Peter Fissinger, President & Chief Executive Officer, of member firm Campbell & Company
Increasingly, non-profit organizations are asking Campbell & Company to assess their governance structures. This often happens with a campaign on the horizon, but not always. Depending on the nature of an organization, governance requirements can vary. But I will list seven tips that we usually recommend to our clients:
- Get your house in order before a major campaign. It is difficult to reorient board members’ role in fundraising after a campaign has begun. People recruited to a board who have not been told they will be expected to make a major gift, that the board should account for 20-50% of the campaign goal and that they will be expected to help solicit others may resent being told this later on. Building a strong board is like tending a garden; seeds must be carefully planted and nurtured prior to harvest.
- The board development committee is the most important committee of the board. It is responsible for identifying, qualifying, recruiting and orienting new board members. No other committee has such an important role, and membership of this committee should be carefully constructed.
- Develop clear role descriptions for board members, and communicate expectations to prospective board members very clearly. Board members have a few critical roles: to serve the public trust and protect the mission of the organization, hire and fire the CEO, set major policy and steward financial resources (this last role is where fundraising comes in). The board development committee should share the board role description with the entire board annually for approval, and the role description should be shared with prospective board members before they are invited to join the board.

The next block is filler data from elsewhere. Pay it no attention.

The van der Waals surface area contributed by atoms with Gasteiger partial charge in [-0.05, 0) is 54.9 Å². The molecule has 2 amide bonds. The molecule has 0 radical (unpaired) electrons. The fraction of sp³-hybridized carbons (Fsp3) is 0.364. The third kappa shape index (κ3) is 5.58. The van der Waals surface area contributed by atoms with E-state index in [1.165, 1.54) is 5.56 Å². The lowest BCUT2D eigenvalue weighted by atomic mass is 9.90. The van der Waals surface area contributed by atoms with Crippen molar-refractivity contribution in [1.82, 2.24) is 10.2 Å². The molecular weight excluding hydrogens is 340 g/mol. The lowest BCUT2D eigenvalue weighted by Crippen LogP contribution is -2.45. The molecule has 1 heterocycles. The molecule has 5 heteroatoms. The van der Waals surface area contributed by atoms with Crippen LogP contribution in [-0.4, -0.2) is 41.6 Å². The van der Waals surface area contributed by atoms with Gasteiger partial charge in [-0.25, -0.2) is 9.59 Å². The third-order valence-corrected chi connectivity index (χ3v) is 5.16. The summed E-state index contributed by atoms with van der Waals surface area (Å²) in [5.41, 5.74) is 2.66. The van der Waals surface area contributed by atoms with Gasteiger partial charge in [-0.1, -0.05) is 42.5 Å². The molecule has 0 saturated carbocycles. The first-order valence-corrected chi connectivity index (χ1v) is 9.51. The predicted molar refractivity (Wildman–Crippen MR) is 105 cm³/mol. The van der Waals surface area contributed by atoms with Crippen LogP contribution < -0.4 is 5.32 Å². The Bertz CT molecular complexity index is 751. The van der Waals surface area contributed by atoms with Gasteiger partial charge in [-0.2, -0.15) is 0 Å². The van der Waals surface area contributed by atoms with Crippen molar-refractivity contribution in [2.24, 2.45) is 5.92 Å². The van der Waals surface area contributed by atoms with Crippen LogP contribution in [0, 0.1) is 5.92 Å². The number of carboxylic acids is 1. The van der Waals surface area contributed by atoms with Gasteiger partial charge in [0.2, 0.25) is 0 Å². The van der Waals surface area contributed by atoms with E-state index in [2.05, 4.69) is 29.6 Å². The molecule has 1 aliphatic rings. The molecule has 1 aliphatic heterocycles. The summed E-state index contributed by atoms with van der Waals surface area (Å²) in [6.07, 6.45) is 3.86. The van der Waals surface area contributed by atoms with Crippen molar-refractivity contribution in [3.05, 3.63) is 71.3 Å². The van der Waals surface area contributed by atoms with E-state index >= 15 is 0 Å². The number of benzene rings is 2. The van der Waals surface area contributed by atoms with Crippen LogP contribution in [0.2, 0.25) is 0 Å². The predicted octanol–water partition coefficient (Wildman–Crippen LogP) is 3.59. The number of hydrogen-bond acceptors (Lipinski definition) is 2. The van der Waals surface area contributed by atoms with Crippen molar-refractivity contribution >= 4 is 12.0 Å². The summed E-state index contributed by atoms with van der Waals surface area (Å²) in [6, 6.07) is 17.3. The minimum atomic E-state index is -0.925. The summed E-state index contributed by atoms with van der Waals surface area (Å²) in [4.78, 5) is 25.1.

- Create a profile for prospective board members and work to develop a deep list of candidates. Far too often, individuals are invited to join a board based on the well-intended but offhand recommendation of a current board member during a board meeting. This is not good discipline, and it will create dysfunction. Good boards have multiple discussions with prospective members, and strong candidates will appreciate thorough vetting. A deep list of candidates and strong protocol for qualifying candidates will help prevent rash decisions made under the pressure of deadlines. Note: most development officers are capable and willing when it comes to developing a list of board candidates.
- Work hard to orient and support new board members. If you want a strong board, help new board members to become contributors to the board’s work right away. Good orientation is critical to supporting new board members. Also consider assigning new members with a mentor who can help guide the process and answer questions.
- Consider implementing term limits. Increasingly, Campbell & Company is favoring term limits in our governance practice. While term limits may not be appropriate in all cases, there are two distinct advantages to having them: Boards are forced to seek new members regularly, and it is easier to shed mediocre performers. Remember, we can always invite outstanding board members back on the board after one year, and we can extend term limits in the case of officers.
- The board has one employee (the CEO), and the CEO reports to the board as a group (not any one member). These are important ground rules which will enable the CEO to be effective and the board to refrain from meddling.
While governance can be a complex topic, Campbell & Company has found these principles – when followed – will help nurture an effective board. Strong boards are critical to non-profit organizations, especially when implementing major campaigns.
For questions regarding Seven Tips for Good Governance, please email Peter Fissinger at firstname.lastname@example.org.